A planning inspector has backed a decision to refuse permission for a new multi-use sports pitch. 

Plans to build a 3G pitch next to Park View School, Chester-le-Street, are now in doubt after the latest setback. The proposal also detailed plans to build new floodlights and install perimeter fencing.

Durham County Council’s planning committee refused the proposal in October 2023 because it would lead to traffic and safety disruption and cause noise and light issues.

However, the local authority was found to have behaved “unreasonably” and has been ordered to pay a portion of the applicant’s costs as part of the appeal.  

The Northern Echo: Where the pitch would be built, on land next to Park View SchoolWhere the pitch would be built, on land next to Park View School (Image: The Northern Echo)Hundreds of residents objected to the proposal.

“The estate around the school is made up of narrow roads, which run into single lanes when cars are parked outside houses,” said local county councillor Julie Scurfield. “Any traffic accessing the site will create chaos for people and bring misery to this tranquil neighbourhood.”

Lewis Pendleton, director of sport at Park View School, was told to look for a new location by residents. But following the ruling, he suggested the inspector’s decision could be contested at the High Court. 

The upgraded facilities would be used all year round by the community and local sports teams, Mr Pendleton said.

A report by planning inspector Geoff Underwood lauded the benefits of the scheme but sided with the residents’ concerns. 

He said: “The provision of the improved facilities would be a notable public benefit to school pupils and others in the community. The living conditions of nearby residents would not be harmed by any noise or light from the development.”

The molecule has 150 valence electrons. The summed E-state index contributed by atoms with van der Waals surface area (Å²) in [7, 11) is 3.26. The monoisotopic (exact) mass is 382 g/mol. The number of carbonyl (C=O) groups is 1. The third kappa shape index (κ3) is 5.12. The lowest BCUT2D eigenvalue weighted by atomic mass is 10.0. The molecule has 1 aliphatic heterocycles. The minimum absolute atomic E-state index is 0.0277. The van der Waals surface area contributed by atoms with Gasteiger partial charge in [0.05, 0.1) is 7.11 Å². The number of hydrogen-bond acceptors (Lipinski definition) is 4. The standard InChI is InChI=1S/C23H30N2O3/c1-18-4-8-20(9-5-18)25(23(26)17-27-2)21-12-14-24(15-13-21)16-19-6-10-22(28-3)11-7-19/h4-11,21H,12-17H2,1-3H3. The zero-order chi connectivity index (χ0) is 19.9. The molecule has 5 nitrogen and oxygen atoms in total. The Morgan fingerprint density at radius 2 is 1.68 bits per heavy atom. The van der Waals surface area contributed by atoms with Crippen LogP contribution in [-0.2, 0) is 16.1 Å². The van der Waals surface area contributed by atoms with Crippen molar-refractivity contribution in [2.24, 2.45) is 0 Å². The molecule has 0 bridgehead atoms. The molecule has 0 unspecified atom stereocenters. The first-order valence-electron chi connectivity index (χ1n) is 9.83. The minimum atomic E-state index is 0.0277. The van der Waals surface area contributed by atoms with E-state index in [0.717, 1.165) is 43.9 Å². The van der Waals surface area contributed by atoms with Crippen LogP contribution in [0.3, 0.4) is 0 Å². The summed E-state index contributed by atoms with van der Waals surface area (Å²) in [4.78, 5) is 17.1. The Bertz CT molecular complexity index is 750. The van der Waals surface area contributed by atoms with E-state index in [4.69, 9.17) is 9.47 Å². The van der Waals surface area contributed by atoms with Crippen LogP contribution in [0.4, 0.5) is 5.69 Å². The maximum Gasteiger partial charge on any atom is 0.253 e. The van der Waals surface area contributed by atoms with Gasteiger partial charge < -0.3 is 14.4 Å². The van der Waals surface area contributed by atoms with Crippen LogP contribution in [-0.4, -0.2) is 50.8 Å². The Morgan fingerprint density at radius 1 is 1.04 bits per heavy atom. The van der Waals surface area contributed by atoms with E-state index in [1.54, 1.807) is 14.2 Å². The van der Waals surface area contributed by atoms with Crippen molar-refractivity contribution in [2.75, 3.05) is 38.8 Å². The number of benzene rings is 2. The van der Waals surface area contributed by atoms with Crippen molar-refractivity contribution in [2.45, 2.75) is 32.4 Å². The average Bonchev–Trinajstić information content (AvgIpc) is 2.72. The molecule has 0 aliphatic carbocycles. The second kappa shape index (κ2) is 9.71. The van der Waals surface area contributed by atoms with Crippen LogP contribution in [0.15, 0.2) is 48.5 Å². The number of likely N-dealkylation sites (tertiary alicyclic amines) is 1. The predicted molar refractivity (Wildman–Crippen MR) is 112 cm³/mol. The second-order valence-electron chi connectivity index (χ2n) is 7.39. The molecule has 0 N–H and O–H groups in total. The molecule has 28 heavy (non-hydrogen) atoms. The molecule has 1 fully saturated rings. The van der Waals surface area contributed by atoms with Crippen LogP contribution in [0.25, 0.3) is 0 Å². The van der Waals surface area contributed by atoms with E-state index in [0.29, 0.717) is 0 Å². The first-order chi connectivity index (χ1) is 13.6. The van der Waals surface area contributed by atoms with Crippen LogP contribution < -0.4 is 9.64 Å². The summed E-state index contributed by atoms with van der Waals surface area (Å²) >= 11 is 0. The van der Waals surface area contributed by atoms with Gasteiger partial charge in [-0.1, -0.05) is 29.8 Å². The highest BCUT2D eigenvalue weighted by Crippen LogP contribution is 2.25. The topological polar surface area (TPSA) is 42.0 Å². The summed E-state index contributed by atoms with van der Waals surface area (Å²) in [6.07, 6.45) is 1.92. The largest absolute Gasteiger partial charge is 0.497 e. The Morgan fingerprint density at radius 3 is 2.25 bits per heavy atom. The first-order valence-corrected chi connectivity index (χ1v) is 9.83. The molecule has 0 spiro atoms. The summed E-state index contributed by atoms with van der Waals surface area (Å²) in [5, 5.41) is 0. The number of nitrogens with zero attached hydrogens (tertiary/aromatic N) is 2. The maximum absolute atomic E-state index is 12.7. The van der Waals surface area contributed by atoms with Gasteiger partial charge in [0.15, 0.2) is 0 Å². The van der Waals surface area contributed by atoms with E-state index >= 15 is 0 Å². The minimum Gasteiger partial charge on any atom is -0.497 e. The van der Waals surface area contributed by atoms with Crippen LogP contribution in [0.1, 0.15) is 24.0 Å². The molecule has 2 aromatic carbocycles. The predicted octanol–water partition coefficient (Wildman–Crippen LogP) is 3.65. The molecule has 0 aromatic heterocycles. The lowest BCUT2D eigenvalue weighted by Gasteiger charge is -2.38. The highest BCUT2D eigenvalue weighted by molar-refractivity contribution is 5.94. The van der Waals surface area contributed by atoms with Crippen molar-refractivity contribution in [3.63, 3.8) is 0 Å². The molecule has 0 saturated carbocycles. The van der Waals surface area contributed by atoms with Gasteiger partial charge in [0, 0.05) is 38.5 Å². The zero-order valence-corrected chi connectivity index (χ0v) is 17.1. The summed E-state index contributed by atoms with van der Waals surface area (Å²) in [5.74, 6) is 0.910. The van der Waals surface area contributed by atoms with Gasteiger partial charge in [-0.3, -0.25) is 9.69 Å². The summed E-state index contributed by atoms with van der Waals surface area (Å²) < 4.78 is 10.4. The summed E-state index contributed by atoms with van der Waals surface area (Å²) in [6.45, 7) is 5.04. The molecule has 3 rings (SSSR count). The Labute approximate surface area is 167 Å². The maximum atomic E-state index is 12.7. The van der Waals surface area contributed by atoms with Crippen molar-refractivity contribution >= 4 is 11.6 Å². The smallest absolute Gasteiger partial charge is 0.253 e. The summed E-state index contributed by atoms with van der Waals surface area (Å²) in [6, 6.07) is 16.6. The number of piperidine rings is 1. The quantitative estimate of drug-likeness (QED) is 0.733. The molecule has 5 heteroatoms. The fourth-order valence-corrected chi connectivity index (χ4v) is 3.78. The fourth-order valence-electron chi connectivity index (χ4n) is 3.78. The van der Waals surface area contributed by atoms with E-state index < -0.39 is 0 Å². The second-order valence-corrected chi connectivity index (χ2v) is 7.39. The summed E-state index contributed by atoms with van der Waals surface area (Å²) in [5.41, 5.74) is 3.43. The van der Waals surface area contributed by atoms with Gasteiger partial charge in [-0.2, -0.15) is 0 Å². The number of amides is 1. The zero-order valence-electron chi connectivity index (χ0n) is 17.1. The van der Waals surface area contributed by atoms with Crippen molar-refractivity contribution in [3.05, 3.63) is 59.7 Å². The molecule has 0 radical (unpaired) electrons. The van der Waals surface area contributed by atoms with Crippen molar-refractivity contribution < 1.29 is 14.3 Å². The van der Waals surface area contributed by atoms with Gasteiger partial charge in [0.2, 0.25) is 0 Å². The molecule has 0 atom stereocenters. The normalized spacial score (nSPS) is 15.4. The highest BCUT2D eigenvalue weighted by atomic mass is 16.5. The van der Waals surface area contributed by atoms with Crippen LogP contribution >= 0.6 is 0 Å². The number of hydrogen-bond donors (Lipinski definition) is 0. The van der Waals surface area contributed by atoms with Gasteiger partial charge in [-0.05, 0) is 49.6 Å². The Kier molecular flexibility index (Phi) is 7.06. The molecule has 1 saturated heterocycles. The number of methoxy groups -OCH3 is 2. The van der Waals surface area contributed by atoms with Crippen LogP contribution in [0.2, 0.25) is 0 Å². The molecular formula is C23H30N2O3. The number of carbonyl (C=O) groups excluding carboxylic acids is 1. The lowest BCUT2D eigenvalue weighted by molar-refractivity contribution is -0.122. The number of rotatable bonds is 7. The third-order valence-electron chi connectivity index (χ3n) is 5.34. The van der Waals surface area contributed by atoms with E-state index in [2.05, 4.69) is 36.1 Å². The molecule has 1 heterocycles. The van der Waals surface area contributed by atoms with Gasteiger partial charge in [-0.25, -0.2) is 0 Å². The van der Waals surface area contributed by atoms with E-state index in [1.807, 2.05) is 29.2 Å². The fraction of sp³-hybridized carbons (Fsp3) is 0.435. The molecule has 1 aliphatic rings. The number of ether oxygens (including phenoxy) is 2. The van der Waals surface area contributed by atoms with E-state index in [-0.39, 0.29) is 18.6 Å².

The inspector added that light and noise emitting from the development could be managed by planning conditions, which would impose specific limits on the site’s usage. 

However, the details around parking management were deemed “insufficient”. Inspector Underwood added: “The considerable harm that would arise to those living conditions would not be outweighed by the proposal’s benefits.”

The Northern Echo: Cllr Julie Scurfield, Labour leader cllr Carl Marshall and MP Kevan Jones with campaignersCllr Julie Scurfield, Labour leader cllr Carl Marshall and MP Kevan Jones with campaigners (Image: County Durham Labour)

Following the ruling, Mr Pendleton said there is  “clear evidence of the need for artificial pitches”. 

He added: “This now means our school will not have access to a 3G and our students will be forced out of Durham to train in Sunderland. We will review our options and continue to push forward with plans to enhance Chester-le-Street by developing one or two 3G pitches as we seek to revise our plans going forward. 

“We remain open to discussion with any councillor, or council official who may be willing to listen to our offer of capital investment into improving sporting outcomes for young people. We remain hopeful that members and officers can set political differences aside and deliver a cohesive community sports strategy for Chester-le-Street."

On the costs decision, inspector Underwood said: “Although not specified, the applicant has clearly incurred the expense of engaging a professional planning consultant in support of the appeal which in part was related to contesting the noise, light, and heritage reasons of the council’s decision. 

“I find that the council behaved unreasonably, and caused the applicant to incur unnecessary or wasted expense in the appeal process.” 

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A spokesperson for Durham County Council said: “We are committed to supporting the health and wellbeing of residents and continue to progress with plans to transform and modernise County Durham’s sport and leisure offer.

“The application for this development was refused on the grounds that it would create additional noise and light disturbance and would impact highways infrastructure and heritage assets in the area.

“We are aware that the appeal has been dismissed by the Government’s Planning Inspectorate. We will work with the applicant to agree costs in line with the ruling.”